Once Upon a Newspaper Ad(11 min read)

once-upon-a-newspaper

Once Upon a Newspaper Ad(11 min read)

once-upon-a-newspaper

In June of 2016, just a couple of weeks before my daughter, Brooke, was born, I had the opportunity to begin working at a locally owned web development and media company called Pixelvine Creative in Freeport, MI. After serving at a church in Southern Indiana for close to 5 years as the youth pastor, through much careful prayer and consideration, we moved to the state of Michigan to serve at a small, rural church in the bedroom community of Delton. It was not a paid position initially, but ran more along the lines of a church revitalization effort. The pastor, Steven Miller, and his wife, Ashley, were close friends of ours with whom we had the joy of knowing during our preparation for ministry in Bible college.

The whole ordeal was in every sense a step of faith. We weren’t strangers to this type of situation as our last ministry had its fair share of “unknowns.” Nevertheless, this venture most certainly had its doozies which we hadn’t dealt with before.

  1. We were moving to another state. Our first ministry was only 20 minutes away from where we lived during our first year of marriage and my last year of college.
  2. My wife was eight months pregnant. Ignoring the advice of many veteran husbands to wait until after the baby was born, we (mostly I) moved forward anyway. It was an enormous amount of stress I sincerely regret placing on my wife.
  3. The week before we were supposed to move, our rental house “fell through.” Although we were told there was no reason we would not be accepted, the landlord changed her mind and decided the person who applied after us “would be a better fit.” Thankfully, we had other applications out, and after hastily making some follow-up calls, we were able to secure another apartment.
  4. I had no idea if my job was going to suffice. Although I secured employment ahead of time, it was still unclear whether or not it was going to pay the bills.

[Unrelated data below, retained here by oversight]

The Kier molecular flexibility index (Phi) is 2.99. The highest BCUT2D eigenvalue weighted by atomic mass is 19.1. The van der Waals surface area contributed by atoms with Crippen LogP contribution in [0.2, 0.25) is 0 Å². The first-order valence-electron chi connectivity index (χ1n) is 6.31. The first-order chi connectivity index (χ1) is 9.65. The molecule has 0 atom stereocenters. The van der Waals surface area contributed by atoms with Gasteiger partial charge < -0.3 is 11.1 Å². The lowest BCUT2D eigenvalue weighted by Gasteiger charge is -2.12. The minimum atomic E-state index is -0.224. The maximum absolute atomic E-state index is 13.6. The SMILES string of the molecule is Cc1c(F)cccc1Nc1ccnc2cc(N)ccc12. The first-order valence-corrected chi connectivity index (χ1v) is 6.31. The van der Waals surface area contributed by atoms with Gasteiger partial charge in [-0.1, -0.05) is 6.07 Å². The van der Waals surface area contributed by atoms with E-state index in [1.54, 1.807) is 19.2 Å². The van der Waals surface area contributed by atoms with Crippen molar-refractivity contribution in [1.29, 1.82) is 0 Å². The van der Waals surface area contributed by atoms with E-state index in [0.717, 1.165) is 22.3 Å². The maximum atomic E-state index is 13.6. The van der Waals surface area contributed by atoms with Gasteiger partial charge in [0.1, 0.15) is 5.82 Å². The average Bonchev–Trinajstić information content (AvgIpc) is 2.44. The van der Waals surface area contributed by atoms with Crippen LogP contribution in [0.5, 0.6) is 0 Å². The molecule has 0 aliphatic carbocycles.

Through it all, God was good to us. Looking back, I can see where He placed a great number of things out of our control. Little by little, we were learning to trust Him, and as more challenges arose, He would prove His sovereignty over and over again.

The job I secured would, in fact, not hold up to the onslaught of ever-accruing bills. And how God would supply was completely unexpected.

In The Nick Of Time

I can distinctly remember the ad in the newspaper that caught my attention while I was frantically searching for a way out of the 100% commission, door-to-door nightmare of a job that I thought would be a piece of cake. Turns out, I am not a very good salesman, even when the job doesn’t entail selling anything (no joke). In fact, I seemed to be incapable of convincing anyone (for the most part) to “sign-up” for something that would save them money—and here’s the funny part—at no cost to them. They literally just had to sign the paper and they would save money on their gas bill for the entire year.

It was a legitimate service, but I managed to make it sound like I was asking them to sign over the deed to their home. I made $20 for every sign-up, which meant I could survive with 5-6 sign-ups a day, but, instead, I was getting a measly 2-3 on average. Needless to say, we had another baby coming and I needed a new job quick.

Despite my résumé bearing zero trace of experience in the web development field, I decided to give it a try. Building websites was of great interest to me and I had dabbled in graphic design for close to 3 years prior to moving to Michigan. I had one logo sale under my belt and I was hoping it would offset my otherwise irrelevant work history. So I emailed my résumé and decided to do a follow-up the next day.

Mayberry—I Mean, Freeport